Not all Kickstarter projects need to be for thousands and thousands of dollars, no sir-eeee Bob! Enter John Valenti and his project: $500 in 20 days.
Now, one might think that for that amount of money you don’t even need to try. But guess what… you do! In doing so, John put together a great little video that I think is important to share. Along the way, we’ll take some notes on the ins and outs of John’s project. This one is going to be short and sweet but, as always, valuable. Ready, set, go!
+ STEAL THIS
- Video Quality
– FIX THIS
- Include clear Call To Action throughout project
- Package Price Points
// VIDEO (1 min 20 secs)
I stumbled across John’s project a couple of weeks ago. Without looking at the details too much, I jumped into his video… and it killed me! If you need inspiration for your Kickstarter video, do yourself a favor and watch John’s. It is short and it conveys what it needs to including a Call To Action (CTA) to his fans (which as always, could be a bit clearer, but I will take a day off from harping on that too much given how funny this is!).
John indicated to me that setting his packages and price points was his biggest difficulty. In the end, he did okay, but left money on the table.
First, for only $2 more, you get a CD. IMHO, this is not sound economics. Given the overall budget of $500, the run is small enough that the cost of each CD is certainly greater than $2. Not only that but you incur the cost of packaging and shipping. In this case, bump the package price up to $20. If you feel you haven’t provided enough value, throw a sticker or two in with the CD.
Also recommended would be at least one other package in the $35 dollar range, give or take a bit, offering the digital download, a CD, a few stickers, and a T-shirt. Perhaps in this case John didn’t want to introduce the logistical hassle of another product but if your goals are bigger, you will want to do this.
// PROJECT DESCRIPTION
Again, simple and straight forward with clever wit. Can’t complain there. It would still be a good idea, however, to include a clear CTA. And how does that go again?
CALL TO ACTION: who will do the action, what is the action, and when should the action be taken.
A clear, consistent call to action is your friend.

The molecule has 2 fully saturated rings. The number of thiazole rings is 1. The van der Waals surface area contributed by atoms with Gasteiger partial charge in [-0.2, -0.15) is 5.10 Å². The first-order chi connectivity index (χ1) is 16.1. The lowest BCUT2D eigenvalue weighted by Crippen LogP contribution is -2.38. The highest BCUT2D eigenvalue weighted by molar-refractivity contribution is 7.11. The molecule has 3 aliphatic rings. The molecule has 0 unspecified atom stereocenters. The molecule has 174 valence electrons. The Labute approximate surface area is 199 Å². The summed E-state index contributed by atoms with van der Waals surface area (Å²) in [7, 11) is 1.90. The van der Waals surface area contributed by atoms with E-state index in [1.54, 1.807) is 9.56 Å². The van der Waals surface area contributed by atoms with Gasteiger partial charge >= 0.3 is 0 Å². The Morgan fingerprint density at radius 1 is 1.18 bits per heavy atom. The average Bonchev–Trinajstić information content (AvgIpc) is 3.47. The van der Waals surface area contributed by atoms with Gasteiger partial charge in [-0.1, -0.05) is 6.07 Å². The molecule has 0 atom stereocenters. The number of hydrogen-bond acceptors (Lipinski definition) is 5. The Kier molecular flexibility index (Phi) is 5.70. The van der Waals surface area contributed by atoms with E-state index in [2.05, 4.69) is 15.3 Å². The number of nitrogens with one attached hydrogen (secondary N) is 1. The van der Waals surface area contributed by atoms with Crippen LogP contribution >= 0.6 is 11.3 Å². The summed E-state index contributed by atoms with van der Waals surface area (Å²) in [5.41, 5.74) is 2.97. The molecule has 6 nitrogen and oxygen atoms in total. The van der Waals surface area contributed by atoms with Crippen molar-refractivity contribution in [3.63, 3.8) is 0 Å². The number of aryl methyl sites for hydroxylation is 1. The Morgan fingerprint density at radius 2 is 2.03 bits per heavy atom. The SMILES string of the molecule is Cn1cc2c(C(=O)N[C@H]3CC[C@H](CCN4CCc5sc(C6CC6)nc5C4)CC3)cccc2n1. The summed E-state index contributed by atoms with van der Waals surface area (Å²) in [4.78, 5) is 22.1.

// GOAL AMOUNT
It has been a long time since I’ve had to call Discmakers to order CDs but I am guessing that John probably made around 100 CDs. No bones with that ~ do what you need to do.
I would note that John really could have included recording, mixing and mastering costs in this project and most likely gotten a lot of traction. He is an engaging artist and presents himself well. With a little bit of work developing the storyline of the creative process in the video and project description and a more robust offering of packages including the good ol’ T-shirt, this project would be well poised for success.
// CIRCLE OF INFLUENCE
In my interview with John he mentioned he created a Facebook event which he invited 175 of his FB friends to.
Usually, we don’t encourage artists to reach out solely through Facebook. But if that is what you are going to do, do it like John! Perhaps I am being presumptuous here, but reaching out personally to your friends will never be a bad idea.
I am guessing that this wasn’t just a FB blast to his fan page but was instead an actual, personal invitation. Many other artists that we’ve been talking to in the last month have employed the same approach and had good success with this. It’s all in how you handle it.
// THE TAKEAWAY
This is a great little project and John reached his goal. As you are preparing your own Kickstarter, this is not a bad reference point to begin in that John has a clear sense of himself and what he needs. There are a few things to improve upon if you have more ambitious goals but, all in all, job well done.